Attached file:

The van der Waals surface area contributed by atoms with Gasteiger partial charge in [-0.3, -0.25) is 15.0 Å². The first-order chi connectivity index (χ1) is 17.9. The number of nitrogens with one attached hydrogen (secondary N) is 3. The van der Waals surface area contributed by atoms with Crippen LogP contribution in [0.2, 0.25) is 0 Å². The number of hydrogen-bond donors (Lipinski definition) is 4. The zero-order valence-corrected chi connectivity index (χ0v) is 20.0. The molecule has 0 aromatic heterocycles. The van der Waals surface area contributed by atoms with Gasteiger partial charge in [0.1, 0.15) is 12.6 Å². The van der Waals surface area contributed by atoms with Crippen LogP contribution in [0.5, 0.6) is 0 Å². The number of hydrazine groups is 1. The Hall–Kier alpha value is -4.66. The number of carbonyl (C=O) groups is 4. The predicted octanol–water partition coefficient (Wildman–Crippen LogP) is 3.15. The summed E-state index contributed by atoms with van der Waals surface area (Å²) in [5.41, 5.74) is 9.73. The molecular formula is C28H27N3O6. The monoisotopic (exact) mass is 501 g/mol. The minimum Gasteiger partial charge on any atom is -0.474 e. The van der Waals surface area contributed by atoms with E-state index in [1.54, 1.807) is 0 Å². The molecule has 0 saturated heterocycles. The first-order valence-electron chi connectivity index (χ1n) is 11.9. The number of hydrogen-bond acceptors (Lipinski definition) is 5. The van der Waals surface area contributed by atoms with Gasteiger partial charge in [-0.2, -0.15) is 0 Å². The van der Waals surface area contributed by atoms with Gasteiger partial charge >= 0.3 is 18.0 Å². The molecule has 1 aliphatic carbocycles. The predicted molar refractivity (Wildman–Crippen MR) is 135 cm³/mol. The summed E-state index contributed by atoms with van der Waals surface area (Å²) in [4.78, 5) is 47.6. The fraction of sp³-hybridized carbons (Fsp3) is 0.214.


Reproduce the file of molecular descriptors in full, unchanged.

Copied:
The van der Waals surface area contributed by atoms with Gasteiger partial charge in [-0.3, -0.25) is 15.0 Å². The first-order chi connectivity index (χ1) is 17.9. The number of nitrogens with one attached hydrogen (secondary N) is 3. The van der Waals surface area contributed by atoms with Crippen LogP contribution in [0.2, 0.25) is 0 Å². The number of hydrogen-bond donors (Lipinski definition) is 4. The zero-order valence-corrected chi connectivity index (χ0v) is 20.0. The molecule has 0 aromatic heterocycles. The van der Waals surface area contributed by atoms with Gasteiger partial charge in [0.1, 0.15) is 12.6 Å². The van der Waals surface area contributed by atoms with Crippen LogP contribution in [0.5, 0.6) is 0 Å². The number of hydrazine groups is 1. The Hall–Kier alpha value is -4.66. The number of carbonyl (C=O) groups is 4. The predicted octanol–water partition coefficient (Wildman–Crippen LogP) is 3.15. The summed E-state index contributed by atoms with van der Waals surface area (Å²) in [5.41, 5.74) is 9.73. The molecular formula is C28H27N3O6. The monoisotopic (exact) mass is 501 g/mol. The minimum Gasteiger partial charge on any atom is -0.474 e. The van der Waals surface area contributed by atoms with E-state index in [1.54, 1.807) is 0 Å². The molecule has 0 saturated heterocycles. The first-order valence-electron chi connectivity index (χ1n) is 11.9. The number of hydrogen-bond acceptors (Lipinski definition) is 5. The van der Waals surface area contributed by atoms with Gasteiger partial charge in [-0.2, -0.15) is 0 Å². The van der Waals surface area contributed by atoms with Gasteiger partial charge >= 0.3 is 18.0 Å². The molecule has 1 aliphatic carbocycles. The predicted molar refractivity (Wildman–Crippen MR) is 135 cm³/mol. The summed E-state index contributed by atoms with van der Waals surface area (Å²) in [4.78, 5) is 47.6. The fraction of sp³-hybridized carbons (Fsp3) is 0.214.